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Fiber Requirements for 5G

The information and hype of 5G technology is hard to miss. The promise of speed, higher bandwidth capacity, low latency, and 24/7 data collection has just about every CSP (Communication Service Provider) planning their strategy for 5G rollout.

Businesses are poised to take advantage of the promise of IoT (Internet of Things), AI (Artificial Intelligence), Augmented / Virtual Reality, Gaming, Trading, and countless Industrial Applications. 5G is the promise of an always “ON” wireless world. On-demand all the time.

No more need for fiber right? It’s Wireless!

To the regular consumer that would seem to be the promise. For those of us in the industry, we understand we are about to see an explosion of Fiber Optic cable deployment we haven’t seen since before the Dotcom bubble.

Early deployments of cellular networks relied upon macro towers using a lower wavelength spectrum to cover wide physical areas. Small cells began to augment the coverage with 3G and 4G technology and the networks became more “dense”. 5G uses a different set of higher frequencies that can handle larger amounts of data, but that has a much shorter range. Many additional small cells that cover smaller areas will be required. 5G will make use of higher frequency millimeter waves which provides extremely higher bandwidth with basically no latency. Unfortunately, millimeter waves can only travel about 250 feet.

Today’s 4G networks can theoretically cover approximately 16 to 20 square km. Some plans for 5G have as many as 40 small cells per 1 square km. Do the math and you soon realize the sheer number of small cells required. Each one of these small cells will require power and “Fiber” to connect and integrate into the network. Ultimately the quality and reliability of the ‘Wireless’ network will depend on the ‘Wireline’ Fiber network carrying traffic to and from the 5G small cells.

According to Statista by 2025, the estimate is there will be 75.4 billion connected devices. This number includes both IoT devices and mobile phone where short-range IoT devices are expected to outnumber mobile phones by 2025.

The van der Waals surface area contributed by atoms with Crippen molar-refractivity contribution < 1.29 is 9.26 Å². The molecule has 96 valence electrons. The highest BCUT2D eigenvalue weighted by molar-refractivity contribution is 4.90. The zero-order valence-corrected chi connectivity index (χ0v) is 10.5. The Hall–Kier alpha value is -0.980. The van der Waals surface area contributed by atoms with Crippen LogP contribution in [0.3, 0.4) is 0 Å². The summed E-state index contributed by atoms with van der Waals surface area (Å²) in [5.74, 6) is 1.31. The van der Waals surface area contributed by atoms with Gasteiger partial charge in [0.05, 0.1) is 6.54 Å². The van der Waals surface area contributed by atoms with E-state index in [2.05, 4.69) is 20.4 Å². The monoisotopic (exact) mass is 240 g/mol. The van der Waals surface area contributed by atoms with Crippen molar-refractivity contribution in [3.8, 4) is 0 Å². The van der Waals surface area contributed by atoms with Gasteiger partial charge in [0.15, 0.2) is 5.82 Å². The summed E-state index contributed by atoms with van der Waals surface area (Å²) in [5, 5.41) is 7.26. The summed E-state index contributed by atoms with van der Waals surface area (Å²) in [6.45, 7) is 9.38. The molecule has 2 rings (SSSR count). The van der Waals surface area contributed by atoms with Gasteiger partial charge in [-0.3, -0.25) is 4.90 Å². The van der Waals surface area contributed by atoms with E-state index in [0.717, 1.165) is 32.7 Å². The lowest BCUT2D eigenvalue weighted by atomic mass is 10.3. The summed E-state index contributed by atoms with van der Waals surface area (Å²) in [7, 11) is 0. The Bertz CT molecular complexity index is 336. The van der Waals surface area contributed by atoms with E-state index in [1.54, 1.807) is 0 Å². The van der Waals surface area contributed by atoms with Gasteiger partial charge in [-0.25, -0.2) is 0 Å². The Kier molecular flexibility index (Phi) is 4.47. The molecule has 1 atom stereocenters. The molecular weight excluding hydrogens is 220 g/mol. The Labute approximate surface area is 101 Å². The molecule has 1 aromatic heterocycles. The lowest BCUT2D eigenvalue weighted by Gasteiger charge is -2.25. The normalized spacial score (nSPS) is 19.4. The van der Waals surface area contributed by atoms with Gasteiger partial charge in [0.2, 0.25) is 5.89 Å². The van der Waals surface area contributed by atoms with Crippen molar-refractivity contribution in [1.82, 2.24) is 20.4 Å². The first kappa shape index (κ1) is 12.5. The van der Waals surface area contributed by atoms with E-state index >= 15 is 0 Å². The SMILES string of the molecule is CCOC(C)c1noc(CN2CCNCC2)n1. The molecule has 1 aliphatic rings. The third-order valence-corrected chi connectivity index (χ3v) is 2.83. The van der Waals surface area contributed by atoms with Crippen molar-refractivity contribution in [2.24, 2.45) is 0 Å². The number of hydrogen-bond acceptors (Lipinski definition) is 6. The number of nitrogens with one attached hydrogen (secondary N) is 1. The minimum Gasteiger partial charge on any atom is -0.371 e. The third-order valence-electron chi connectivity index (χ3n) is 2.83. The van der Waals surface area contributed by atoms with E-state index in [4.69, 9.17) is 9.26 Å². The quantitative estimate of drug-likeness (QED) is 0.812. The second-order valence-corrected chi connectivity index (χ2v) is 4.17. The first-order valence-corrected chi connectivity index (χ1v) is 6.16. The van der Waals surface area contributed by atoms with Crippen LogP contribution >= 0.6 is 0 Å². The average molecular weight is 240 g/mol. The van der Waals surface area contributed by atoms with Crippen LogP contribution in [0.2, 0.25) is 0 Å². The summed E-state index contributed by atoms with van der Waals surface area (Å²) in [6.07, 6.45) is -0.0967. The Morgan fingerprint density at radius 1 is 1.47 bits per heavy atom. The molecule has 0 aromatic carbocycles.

With the densification of small cells growing, the deployment of optic fiber and connection points within the network will grow exponentially. The 5G small cell architecture will bring the fiber backbone closer to the end-user. The success of 5G networks will depend on the availability of a deep fiber backhaul.

An incredible infrastructure will be required to support the growth of these networks. I covered this topic in a two-part series “Let me introduce, Mr. Boring – The Utility Pole” and “The Utility Pole Mr. Boring, gets his Groove back!”

Fiber being the number one option for network backhauls, fiber is also preferred for the front haul portion of the network interconnecting the dense mesh of 5G small cells. Fiber is ideal for 5G’s increased speeds, lower latency, and is immune to electromagnetic interference with unlimited bandwidth.

5G will enable a wave of innovation. It is ironic that the future of 5G wireless will depend on the availability of wireline fiber.

But let’s face it, saying 5G Wireless is sexier!

Doug McCluskey

Network & Broadband Specialist

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